send you my heart with a kiss. All
women finish their letters with that
phrase, which cannot therefore betray
anybody, but in this case the signature
was there.
Shoes of the Gauls.
Before the Gauls were conquered by
the Bomans they bad boots or shoes
with soles in which were silver-headed
nails. Rome of these have been discov
ered in late j-ears. The latter kind of
boots and shoes the long pointed ones
so familiar in pictures of the 14th
century, and others, are more generally
Sabbath In Scotland.
Scotland's Sabbath is losing its sanc
tity. Driving, cycling and golf on Sun
day have now been followed by a vote
of 'the Glasg-ow corpora!", throwing
open the public bath-houses for four
hours on Sunday morning.
Cincinnati is worth $1S3,751,350, and
has a debt of $26,240,197. .
Jack was a heathen. Oh, the little
imp, how tough he was! I was a model
boj. I was, for a fact, you may be
lieve it or not; I used to hold down my
head when grace was being said; I
knew the Ten Commandments and the
Lord's Prayer by heart, and I was a
child of many virtues.
Jack was as mean as the old scratch.
He would cut his eye around at me and
try to make me laugh while the blessing
was being asked; he would Mick pins in
tbe little boys as they knelt at prayers;
he would roo birds' nests, and when
remonstrated with would say:
'"Why, my gracious, let the old fool
bird go lay some more aiggs. she's got
the whole summer and 'tain't much
trouble to lay a few little old aiggs like
We used to. read tales in our reading
books about bow bad boys cauie to bud
ends, and Jack would laugh at them.
"Shucks!" lie would say. "them old
book men can't fool me. What makes
gran'ma kill chickens on Sunday, if it's
a sin to go in washin'? I notice one
thing: ol brother Kicklighter al'us eats
mighty heart)-, and if itwusasin tokill
'em it'd be a sin to eat 'em. They can't
scare nobody."
Ah, the dear little old freckled face!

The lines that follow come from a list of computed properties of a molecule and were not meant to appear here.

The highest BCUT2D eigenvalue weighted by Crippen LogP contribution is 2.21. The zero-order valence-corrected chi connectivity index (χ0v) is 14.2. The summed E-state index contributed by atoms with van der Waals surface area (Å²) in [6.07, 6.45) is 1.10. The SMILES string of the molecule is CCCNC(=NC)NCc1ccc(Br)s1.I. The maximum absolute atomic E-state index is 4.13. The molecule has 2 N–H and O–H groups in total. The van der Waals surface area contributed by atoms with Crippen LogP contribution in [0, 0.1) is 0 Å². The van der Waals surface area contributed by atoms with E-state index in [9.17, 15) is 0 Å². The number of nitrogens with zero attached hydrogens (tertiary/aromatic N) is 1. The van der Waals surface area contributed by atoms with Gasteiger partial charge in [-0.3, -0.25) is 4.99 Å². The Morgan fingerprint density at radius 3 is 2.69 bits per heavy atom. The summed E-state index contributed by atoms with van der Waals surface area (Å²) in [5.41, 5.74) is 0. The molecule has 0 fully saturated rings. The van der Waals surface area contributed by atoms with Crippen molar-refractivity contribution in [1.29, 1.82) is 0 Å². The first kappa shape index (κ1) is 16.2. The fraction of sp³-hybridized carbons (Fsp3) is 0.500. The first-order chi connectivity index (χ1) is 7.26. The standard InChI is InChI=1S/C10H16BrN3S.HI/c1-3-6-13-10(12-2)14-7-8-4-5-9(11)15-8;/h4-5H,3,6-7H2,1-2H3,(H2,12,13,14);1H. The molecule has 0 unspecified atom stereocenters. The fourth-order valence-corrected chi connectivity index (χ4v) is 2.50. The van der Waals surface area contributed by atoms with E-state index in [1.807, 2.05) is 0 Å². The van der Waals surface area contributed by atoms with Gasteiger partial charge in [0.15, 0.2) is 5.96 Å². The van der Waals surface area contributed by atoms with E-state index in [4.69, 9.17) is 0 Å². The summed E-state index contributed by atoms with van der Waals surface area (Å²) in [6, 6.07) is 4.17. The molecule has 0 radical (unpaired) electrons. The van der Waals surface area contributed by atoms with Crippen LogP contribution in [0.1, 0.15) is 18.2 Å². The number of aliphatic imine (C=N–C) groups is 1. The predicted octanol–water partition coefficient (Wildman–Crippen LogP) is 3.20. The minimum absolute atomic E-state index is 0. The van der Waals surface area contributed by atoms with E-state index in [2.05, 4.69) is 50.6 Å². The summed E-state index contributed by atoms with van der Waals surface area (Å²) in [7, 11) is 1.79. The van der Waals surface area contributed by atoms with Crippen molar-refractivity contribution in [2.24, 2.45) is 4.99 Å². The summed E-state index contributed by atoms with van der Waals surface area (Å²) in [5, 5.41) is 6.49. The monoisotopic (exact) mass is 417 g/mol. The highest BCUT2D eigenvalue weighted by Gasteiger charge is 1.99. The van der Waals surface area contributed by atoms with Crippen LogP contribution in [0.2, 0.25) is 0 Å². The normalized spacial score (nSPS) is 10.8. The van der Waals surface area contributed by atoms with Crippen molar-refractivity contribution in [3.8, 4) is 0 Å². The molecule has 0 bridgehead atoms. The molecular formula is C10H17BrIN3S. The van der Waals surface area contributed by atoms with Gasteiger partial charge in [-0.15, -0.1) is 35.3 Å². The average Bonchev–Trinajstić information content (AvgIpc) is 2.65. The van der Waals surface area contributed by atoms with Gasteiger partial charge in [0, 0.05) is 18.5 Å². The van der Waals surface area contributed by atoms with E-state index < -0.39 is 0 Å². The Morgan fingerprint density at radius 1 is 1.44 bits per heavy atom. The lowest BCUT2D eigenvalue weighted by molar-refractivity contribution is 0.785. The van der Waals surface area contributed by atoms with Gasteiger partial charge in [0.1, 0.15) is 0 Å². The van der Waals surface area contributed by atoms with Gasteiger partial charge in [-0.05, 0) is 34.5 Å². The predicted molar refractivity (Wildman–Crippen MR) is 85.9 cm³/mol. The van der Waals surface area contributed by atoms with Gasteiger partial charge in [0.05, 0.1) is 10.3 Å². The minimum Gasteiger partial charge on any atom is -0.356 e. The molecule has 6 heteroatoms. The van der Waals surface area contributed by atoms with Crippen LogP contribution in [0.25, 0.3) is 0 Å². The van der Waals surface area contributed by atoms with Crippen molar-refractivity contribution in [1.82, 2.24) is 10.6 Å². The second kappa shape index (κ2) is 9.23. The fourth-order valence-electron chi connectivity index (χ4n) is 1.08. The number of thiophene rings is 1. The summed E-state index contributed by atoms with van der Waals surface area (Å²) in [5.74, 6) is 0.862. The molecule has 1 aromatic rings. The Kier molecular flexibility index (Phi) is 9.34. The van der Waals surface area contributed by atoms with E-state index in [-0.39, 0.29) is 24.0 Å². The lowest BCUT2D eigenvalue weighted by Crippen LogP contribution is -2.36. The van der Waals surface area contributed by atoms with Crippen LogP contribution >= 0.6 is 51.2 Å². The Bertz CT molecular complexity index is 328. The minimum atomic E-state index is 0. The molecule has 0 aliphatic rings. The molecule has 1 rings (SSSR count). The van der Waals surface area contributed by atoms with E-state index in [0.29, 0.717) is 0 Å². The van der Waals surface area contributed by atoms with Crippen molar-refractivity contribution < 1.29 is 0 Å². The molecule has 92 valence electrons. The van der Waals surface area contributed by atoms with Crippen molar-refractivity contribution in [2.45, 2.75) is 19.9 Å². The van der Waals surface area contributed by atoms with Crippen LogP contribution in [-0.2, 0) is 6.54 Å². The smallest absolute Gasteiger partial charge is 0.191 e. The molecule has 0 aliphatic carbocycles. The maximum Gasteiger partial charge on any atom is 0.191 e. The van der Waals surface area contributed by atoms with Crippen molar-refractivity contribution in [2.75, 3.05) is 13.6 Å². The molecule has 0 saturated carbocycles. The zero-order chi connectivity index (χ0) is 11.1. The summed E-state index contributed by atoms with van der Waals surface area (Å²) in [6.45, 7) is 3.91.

v orlds would I give to hare it come be-"
tween me and the sun again ere I reach
the vale of shadows.
He would whip the stuffing out of a
boy for my sake. I remember once a
fellow- -called me "wormy." We were
coming home from Sunday -school, and
I had resolved not to reeent any intsult
a vtry convenient way of resolving, by
the way and the big boy would have
gone unpunished but for Jack.
What did he do? He Lit onto that fel
low, and he elted him in the burr of
the ear and got him down and such a
thrashing that boy never toted liefore.
That was Jack's style. No foolish
ness about him. He was of that par
ticular type of ugliness that denotes
cussed n ess and original sin.
I used to pray for Jack when the
preacher would tell us to pray for all
those whom we thought needed our
prayers. Jack was cutting a jagged
"J" on the back of the seat while I was
praying for his conversion.
Ah. the days, tbe golden days, w hen
the summers seemed so long. I won
der if the summers of paradise will not
possess that same sweiet, delicious
lingering when the pathos and the pas
sion of mortal life are past?
Sometimes I dream of Jack, now.
The other night, I don't know what got
into me. but I dreamed that we were
rambling along the banks of one of
those winding southern rivers, whotse
languid waters were murmuring, whis
pering, lisping among the reeds and
There was a flash of shining sand
around the bend, and wecame to a place
where there waa a thicket of cypress
saplings. I saw one that would make
the finest sort of a fishing pole, and
Jack went to cut it for me. It grew
right on the bank of a slough of black
water, on whose sheeny bosom the
tuelo gum ln-rries were afloat.
I was timid good boys are not al
ways brave boys and Jack went to cut
the pole for me. I saw him open the
little old rusty barlow knife, and he
reached far over the treacherous bank.
He had cut it most in two, when
there was a crash.
The spray flew upward in a shower
and blinded my eyes, and when I
opened them Jack was gone!
1 was sitting up in bed gasping,
struggling, choking, in my efforts to
call help. Such dreams are our lives
made up. Sometimes as I sit gazing up
at the summer heavens I am startled